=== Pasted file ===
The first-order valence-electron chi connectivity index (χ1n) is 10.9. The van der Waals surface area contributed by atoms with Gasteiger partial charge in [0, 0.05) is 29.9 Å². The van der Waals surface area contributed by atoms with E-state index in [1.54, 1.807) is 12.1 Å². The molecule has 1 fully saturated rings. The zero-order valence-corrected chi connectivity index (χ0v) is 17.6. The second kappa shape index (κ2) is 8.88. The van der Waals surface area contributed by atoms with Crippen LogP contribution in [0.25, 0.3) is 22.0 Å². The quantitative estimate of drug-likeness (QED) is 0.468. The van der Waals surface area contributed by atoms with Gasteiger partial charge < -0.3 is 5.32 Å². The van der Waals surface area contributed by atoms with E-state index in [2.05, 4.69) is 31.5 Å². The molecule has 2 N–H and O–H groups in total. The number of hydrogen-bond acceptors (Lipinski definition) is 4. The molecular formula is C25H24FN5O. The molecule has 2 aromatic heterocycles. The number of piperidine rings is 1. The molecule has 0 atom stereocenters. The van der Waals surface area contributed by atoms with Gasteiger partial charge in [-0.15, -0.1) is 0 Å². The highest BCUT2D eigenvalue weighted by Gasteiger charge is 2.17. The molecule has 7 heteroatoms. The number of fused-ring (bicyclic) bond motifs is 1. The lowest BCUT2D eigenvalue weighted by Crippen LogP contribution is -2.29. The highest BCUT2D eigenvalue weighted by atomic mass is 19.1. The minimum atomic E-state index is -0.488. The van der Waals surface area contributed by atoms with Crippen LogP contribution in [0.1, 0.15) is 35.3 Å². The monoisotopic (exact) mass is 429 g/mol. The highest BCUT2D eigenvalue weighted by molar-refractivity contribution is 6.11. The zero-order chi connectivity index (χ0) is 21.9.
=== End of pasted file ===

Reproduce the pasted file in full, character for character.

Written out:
The first-order valence-electron chi connectivity index (χ1n) is 10.9. The van der Waals surface area contributed by atoms with Gasteiger partial charge in [0, 0.05) is 29.9 Å². The van der Waals surface area contributed by atoms with E-state index in [1.54, 1.807) is 12.1 Å². The molecule has 1 fully saturated rings. The zero-order valence-corrected chi connectivity index (χ0v) is 17.6. The second kappa shape index (κ2) is 8.88. The van der Waals surface area contributed by atoms with Crippen LogP contribution in [0.25, 0.3) is 22.0 Å². The quantitative estimate of drug-likeness (QED) is 0.468. The van der Waals surface area contributed by atoms with Gasteiger partial charge < -0.3 is 5.32 Å². The van der Waals surface area contributed by atoms with E-state index in [2.05, 4.69) is 31.5 Å². The molecule has 2 N–H and O–H groups in total. The number of hydrogen-bond acceptors (Lipinski definition) is 4. The molecular formula is C25H24FN5O. The molecule has 2 aromatic heterocycles. The number of piperidine rings is 1. The molecule has 0 atom stereocenters. The van der Waals surface area contributed by atoms with Gasteiger partial charge in [-0.15, -0.1) is 0 Å². The highest BCUT2D eigenvalue weighted by Gasteiger charge is 2.17. The molecule has 7 heteroatoms. The number of fused-ring (bicyclic) bond motifs is 1. The lowest BCUT2D eigenvalue weighted by Crippen LogP contribution is -2.29. The highest BCUT2D eigenvalue weighted by atomic mass is 19.1. The minimum atomic E-state index is -0.488. The van der Waals surface area contributed by atoms with Crippen LogP contribution in [0.1, 0.15) is 35.3 Å². The monoisotopic (exact) mass is 429 g/mol. The highest BCUT2D eigenvalue weighted by molar-refractivity contribution is 6.11. The zero-order chi connectivity index (χ0) is 21.9.